Saturday, December 10, 2022

France fines Google and Facebook over cookies

French regulators have hit Google and Facebook with fines totaling 210m euros (£175m) over the use of cookies.

Data privacy watchdog the CNIL said both sites were making it difficult for internet users to refuse the online trackers.

Consent for the use of cookies is key to the EU’s data privacy regulation and a major priority for the CNIL. The social-media firms have three months to comply or face penalties of 100,000 euros for each day of delay. Cookies are little packets of data that allow web browsers to store information and provide, for example, targeted ads. “When you accept cookies, it’s done in just one click,” said Karin Kiefer, the CNIL’s head of data protection and sanctions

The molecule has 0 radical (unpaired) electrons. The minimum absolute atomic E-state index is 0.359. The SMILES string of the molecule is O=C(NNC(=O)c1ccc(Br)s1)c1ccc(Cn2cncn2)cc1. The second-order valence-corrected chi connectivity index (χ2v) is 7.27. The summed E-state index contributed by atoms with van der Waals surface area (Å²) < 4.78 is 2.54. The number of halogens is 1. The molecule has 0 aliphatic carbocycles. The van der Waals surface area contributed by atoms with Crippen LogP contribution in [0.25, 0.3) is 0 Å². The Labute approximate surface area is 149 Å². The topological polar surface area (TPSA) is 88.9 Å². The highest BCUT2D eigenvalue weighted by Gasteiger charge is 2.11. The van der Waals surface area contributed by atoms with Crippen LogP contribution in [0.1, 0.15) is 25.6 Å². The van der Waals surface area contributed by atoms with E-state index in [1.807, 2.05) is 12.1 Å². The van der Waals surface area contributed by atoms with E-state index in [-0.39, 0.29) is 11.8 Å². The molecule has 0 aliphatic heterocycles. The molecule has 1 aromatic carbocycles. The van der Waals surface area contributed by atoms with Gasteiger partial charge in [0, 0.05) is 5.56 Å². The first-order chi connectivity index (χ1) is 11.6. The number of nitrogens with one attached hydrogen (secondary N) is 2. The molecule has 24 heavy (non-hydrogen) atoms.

“Rejecting cookies should be as easy as accepting them.”

In its statement, the Commission Nationale Informatique & Libertés said it had found that while the tech giants provided a virtual button to allow the immediate acceptance of cookies, there was no equivalent to refuse them as easily.

Google, which was fined 150m euros, said: “People trust us to respect their right to privacy and keep them safe. We understand our responsibility to protect that trust and are committing to further changes and active work with the CNIL in [the] light of this decision.”

Facebook, now owned by Meta, said it was “reviewing” the decision to fine it 60m euros.

“Our cookie consent controls provide people with greater control over their data, including a new settings menu on Facebook and Instagram, where people can revisit and manage their decisions at any time, and we continue to develop and improve these controls,” it said.